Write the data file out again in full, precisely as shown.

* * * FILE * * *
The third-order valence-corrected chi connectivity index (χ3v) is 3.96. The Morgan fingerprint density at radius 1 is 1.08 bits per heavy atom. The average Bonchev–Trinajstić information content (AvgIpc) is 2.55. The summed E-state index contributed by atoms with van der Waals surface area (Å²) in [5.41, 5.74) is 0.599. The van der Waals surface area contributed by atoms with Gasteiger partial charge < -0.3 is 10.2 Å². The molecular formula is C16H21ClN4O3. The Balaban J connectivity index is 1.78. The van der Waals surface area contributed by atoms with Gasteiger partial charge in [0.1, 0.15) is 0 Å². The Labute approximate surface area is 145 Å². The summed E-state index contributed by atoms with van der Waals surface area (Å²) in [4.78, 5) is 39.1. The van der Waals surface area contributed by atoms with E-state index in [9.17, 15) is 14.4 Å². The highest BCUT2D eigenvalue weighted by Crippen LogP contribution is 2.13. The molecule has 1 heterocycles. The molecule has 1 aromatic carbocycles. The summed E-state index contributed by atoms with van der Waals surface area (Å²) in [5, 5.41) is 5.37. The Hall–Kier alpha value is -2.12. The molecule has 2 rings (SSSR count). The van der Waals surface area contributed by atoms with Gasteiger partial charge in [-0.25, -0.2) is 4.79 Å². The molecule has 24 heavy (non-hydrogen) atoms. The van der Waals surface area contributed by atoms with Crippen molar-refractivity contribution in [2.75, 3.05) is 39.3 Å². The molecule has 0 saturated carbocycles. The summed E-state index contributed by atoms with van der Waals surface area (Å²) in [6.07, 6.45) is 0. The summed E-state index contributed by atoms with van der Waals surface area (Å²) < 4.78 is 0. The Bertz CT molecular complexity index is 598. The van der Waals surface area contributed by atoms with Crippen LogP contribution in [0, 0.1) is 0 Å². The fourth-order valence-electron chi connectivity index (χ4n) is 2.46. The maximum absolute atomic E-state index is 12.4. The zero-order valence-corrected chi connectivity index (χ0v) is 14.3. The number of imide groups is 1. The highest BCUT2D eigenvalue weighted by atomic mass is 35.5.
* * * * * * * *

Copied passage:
The third-order valence-corrected chi connectivity index (χ3v) is 3.96. The Morgan fingerprint density at radius 1 is 1.08 bits per heavy atom. The average Bonchev–Trinajstić information content (AvgIpc) is 2.55. The summed E-state index contributed by atoms with van der Waals surface area (Å²) in [5.41, 5.74) is 0.599. The van der Waals surface area contributed by atoms with Gasteiger partial charge < -0.3 is 10.2 Å². The molecular formula is C16H21ClN4O3. The Balaban J connectivity index is 1.78. The van der Waals surface area contributed by atoms with Gasteiger partial charge in [0.1, 0.15) is 0 Å². The Labute approximate surface area is 145 Å². The summed E-state index contributed by atoms with van der Waals surface area (Å²) in [4.78, 5) is 39.1. The van der Waals surface area contributed by atoms with E-state index in [9.17, 15) is 14.4 Å². The highest BCUT2D eigenvalue weighted by Crippen LogP contribution is 2.13. The molecule has 1 heterocycles. The molecule has 1 aromatic carbocycles. The summed E-state index contributed by atoms with van der Waals surface area (Å²) in [5, 5.41) is 5.37. The Hall–Kier alpha value is -2.12. The molecule has 2 rings (SSSR count). The van der Waals surface area contributed by atoms with Gasteiger partial charge in [-0.25, -0.2) is 4.79 Å². The molecule has 24 heavy (non-hydrogen) atoms. The van der Waals surface area contributed by atoms with Crippen molar-refractivity contribution in [2.75, 3.05) is 39.3 Å². The molecule has 0 saturated carbocycles. The summed E-state index contributed by atoms with van der Waals surface area (Å²) in [6.07, 6.45) is 0. The summed E-state index contributed by atoms with van der Waals surface area (Å²) < 4.78 is 0. The Bertz CT molecular complexity index is 598. The van der Waals surface area contributed by atoms with Crippen LogP contribution in [0, 0.1) is 0 Å². The fourth-order valence-electron chi connectivity index (χ4n) is 2.46. The maximum absolute atomic E-state index is 12.4. The zero-order valence-corrected chi connectivity index (χ0v) is 14.3. The number of imide groups is 1. The highest BCUT2D eigenvalue weighted by atomic mass is 35.5.